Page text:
02 October 2010

IndianCAs: exposure draft of Revised Schedule XIV -VINOD KOTHARI

Friday, October 1, 2010

ICAI issues exposure draft of Revised Schedule XIV

ICAI issues exposure draft of Revised Schedule XIV

From depreciation rates to depreciable lives,
from statutory rates to indicative rates

Vinod Kothari

The Accounting Standards Board of the Institute of Chartered Accountants of India issued an exposure draft of the proposed replacement of Schedule XIV. When replaced, this revised Schedule XIV will be applicable to such companies as have moved to accounting standards converged with IFRS. That is to say, to such companies as have converged to IFRS, the revised Schedule XIV will apply, and to others, the existing Schedule XIV will continue to apply.

Why is the new schedule needed:

In India, depreciation is governed by the statute, and hence, we commonly use the term "statutory" depreciation. Apparently, sections 205 and 350 of the Act deal with debiting of depreciation for specific purposes – declaration of dividends as for sec 205, and computation of profits for managerial remuneration in case of sec. 350. Hence, at a first glance, one may take the view that these two sections do not pertain to computation of profits for financial reporting, and that it is quite possible for a company to write-off depreciation as per accounting standards for financial reporting, and simply re-compute the same for managerial remuneration or for declaration of dividends. Such an interpretation is also supported by the section heading preceding sections 348 (now redundant), 349 and 350, which do not pertain to financial reporting, but computation of remuneration of managerial personnel.

However, while delinking depreciation as per books of account from those as per tax laws, a historical mistake was made in 1988 – the depreciation debited in the books of account of the company was linked with Schedule XIV. There was no need to do so – that is, Schedule XIV could have anyway been kept of limited relevance to sections 349 and 350 for computation of profits for managerial remuneration.

The situation that arises from a combined reading of sections 205 and 350 is that the Companies Act does lay down "specified rates" at which depreciation has to be provided, as pre Schedule XIV.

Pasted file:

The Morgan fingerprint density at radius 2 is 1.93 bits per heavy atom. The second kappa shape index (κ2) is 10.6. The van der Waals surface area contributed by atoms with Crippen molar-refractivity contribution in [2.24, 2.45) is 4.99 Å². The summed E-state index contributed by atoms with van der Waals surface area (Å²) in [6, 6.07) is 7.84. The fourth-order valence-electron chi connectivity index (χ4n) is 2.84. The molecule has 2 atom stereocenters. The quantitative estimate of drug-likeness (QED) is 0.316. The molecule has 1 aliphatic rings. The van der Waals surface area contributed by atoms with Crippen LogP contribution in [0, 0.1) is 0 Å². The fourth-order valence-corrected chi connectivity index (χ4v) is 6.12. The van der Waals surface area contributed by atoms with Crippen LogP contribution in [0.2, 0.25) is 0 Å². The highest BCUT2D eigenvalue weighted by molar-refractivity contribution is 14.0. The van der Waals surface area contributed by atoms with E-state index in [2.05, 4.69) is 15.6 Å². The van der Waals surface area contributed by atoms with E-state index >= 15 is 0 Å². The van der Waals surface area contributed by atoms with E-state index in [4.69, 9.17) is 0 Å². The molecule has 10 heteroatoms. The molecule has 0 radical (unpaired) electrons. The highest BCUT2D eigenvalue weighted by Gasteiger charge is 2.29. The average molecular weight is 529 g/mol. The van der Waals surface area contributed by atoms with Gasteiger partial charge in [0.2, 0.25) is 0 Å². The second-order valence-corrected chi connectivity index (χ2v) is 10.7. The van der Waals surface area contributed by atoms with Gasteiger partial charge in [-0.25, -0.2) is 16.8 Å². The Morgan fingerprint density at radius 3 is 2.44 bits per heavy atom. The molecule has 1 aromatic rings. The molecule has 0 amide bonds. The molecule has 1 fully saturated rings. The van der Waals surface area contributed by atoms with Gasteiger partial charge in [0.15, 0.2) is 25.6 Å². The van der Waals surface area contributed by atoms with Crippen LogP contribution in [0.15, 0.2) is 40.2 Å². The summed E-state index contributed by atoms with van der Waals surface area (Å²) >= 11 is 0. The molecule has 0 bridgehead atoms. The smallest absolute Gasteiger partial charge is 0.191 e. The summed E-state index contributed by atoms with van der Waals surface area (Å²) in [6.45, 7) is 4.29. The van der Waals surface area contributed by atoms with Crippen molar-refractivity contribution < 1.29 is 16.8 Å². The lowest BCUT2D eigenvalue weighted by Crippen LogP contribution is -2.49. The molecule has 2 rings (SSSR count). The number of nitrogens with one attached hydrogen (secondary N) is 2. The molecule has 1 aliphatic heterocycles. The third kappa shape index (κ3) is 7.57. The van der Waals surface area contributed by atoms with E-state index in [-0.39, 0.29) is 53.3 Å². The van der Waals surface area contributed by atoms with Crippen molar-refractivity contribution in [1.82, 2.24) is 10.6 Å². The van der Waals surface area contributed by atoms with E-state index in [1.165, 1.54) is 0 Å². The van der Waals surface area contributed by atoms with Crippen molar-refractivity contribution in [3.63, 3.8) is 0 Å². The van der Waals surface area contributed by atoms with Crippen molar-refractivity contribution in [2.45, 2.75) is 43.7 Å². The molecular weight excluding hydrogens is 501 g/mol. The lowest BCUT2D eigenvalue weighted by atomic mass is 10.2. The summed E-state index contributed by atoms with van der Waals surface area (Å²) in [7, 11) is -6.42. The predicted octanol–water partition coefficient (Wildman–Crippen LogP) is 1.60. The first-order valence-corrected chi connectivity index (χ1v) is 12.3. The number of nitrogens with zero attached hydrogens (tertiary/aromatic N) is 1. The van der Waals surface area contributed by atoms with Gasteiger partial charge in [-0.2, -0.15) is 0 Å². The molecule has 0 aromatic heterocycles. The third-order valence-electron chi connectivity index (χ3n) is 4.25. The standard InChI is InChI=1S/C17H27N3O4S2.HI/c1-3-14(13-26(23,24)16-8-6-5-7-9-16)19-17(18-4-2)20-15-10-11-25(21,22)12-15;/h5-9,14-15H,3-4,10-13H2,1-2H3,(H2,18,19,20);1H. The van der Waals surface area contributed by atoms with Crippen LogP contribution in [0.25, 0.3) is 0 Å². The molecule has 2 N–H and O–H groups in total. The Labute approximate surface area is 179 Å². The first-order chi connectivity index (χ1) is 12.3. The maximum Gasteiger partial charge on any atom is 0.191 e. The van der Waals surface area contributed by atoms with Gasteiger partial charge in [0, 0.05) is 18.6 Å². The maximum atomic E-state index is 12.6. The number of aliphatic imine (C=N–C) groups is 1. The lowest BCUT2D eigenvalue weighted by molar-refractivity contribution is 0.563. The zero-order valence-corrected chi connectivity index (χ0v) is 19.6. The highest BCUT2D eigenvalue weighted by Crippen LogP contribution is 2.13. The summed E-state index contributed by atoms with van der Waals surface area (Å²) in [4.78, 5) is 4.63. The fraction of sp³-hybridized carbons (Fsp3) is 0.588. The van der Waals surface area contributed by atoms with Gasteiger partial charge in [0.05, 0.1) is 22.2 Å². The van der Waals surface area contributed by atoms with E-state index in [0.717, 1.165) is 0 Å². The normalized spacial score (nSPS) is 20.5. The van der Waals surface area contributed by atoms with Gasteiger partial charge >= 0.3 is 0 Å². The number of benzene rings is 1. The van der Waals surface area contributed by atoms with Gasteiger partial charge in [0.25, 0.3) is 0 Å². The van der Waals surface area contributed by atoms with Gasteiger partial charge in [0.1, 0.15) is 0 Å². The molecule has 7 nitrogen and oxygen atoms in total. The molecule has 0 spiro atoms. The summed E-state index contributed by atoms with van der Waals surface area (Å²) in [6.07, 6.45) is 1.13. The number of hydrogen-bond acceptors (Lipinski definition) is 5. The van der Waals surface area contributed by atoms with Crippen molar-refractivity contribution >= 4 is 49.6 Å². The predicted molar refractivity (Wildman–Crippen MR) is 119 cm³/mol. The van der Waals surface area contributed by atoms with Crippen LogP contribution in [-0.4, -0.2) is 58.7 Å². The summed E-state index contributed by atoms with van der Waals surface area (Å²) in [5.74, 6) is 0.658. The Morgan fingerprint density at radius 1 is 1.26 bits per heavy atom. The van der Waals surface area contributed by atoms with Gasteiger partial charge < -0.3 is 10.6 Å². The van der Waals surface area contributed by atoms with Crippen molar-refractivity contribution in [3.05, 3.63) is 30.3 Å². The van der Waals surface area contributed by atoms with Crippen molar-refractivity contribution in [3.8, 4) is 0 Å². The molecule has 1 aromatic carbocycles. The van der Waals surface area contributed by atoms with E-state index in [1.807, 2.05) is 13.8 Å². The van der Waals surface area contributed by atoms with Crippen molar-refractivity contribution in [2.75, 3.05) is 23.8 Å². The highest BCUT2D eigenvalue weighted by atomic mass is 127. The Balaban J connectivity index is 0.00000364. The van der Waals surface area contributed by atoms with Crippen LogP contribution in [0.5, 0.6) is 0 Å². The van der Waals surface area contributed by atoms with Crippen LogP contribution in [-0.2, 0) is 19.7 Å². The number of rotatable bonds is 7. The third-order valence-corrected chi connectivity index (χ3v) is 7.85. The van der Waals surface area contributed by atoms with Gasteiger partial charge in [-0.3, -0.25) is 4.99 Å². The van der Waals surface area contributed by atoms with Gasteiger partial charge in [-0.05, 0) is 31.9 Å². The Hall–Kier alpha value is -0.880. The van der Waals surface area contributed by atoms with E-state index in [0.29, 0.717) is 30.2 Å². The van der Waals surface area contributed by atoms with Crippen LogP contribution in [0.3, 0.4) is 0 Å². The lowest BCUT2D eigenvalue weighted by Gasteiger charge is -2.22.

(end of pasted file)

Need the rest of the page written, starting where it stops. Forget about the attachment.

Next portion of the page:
Statutory depreciation is surely not IFRS-compliant. Depreciation as per IFRSs is based on the nature of the asset – separate depreciation provisions exist:

  • in case of property plant and equipment, as per IAS 16
  • in case of intangible property, as per IAS 38
  • in case of investment property, as per IAS 40, etc.

In case of these, depreciation is based on depreciable value, that is, the difference between the initially recognized value and the residual value of the asset, and the depreciable value in turn is spread systematically over the useful life of the asset. "Useful life" is the estimated period over which the asset is expected to be available for use. In other words, there is no statutory prescription of the useful life: entities have to estimate the useful life.

Clearly, there are at least 3 points of conflict:

· While Schedule XIV refers to depreciation rates, IAS 16 and other accounting standards relate to useful lives, without laying down either any statutory rate or life;

· Sec 205/350 permit straight-line and WDV systems for depreciation, whereas IAS 16 is flexible and permits any other systematic basis too;

· The write-off required under sec 205/350 is to write off 95% of the asset, if using straight line method, whereas in IAS 16, the require write-off is the cost of the asset, minus residual value.

In order to permit companies converging with IFRS to adopt IAS 16, the amended Schedule XIV is required.

What is being amended?

The proposed replacement of Schedule XIV moves from prescribed rates of depreciation to indicative useful lives of assets. It makes a significant change from the existing scenario:

  • First of all, the revised Schedule XIV prescribes indicative lives only – that is to say, the useful lives of assets as laid down are only indicative and the managements are free to deviate from the same. For sure, there should be no difficulty in choosing a useful life shorter than that laid down (for example, in case of computers, the draft Schedule lays down 6 years – whereas most companies change computers every 3 years). If sufficient justification is available, there should be no difficulty even estimating a period longer than that specified in the draft Schedule;
  • Second, the move from rates to specified lives allows companies the freedom to select methods of spreading depreciation, in addition to commonly used straight-line and WDV options.

Does this resolve conflict between accounting standards and sec 350?

While the intent of the proposed revision of Schedule XIV is evident, the question is, does it at all resolve the conflict between accounting standards and sec 350?

  • First of all, sec 350 empowers the government to prescribe a rate, and not a life. Hence, the revised Schedule is strictly not in accordance with the law.
  • Second, if the law were to lay down an "indicative" schedule, is that the prescriptive schedule that sec 350 envisages?
  • If the schedule was only indicative, and did not require companies to adhere to any prescribed rates or lives, then, does it not make the prescription under sec 350 and 205 purely perfunctory? So, if the idea is to render the prescribed rates under sec 350 purely nugatory, would such idea not be better served by a clarification that sec. 350 of the Act is to be enforced only for the purpose of computation of managerial remuneration, and sec 211 (3A) read with the accounting standards will override sec 350 as far as financial reporting is concerned?

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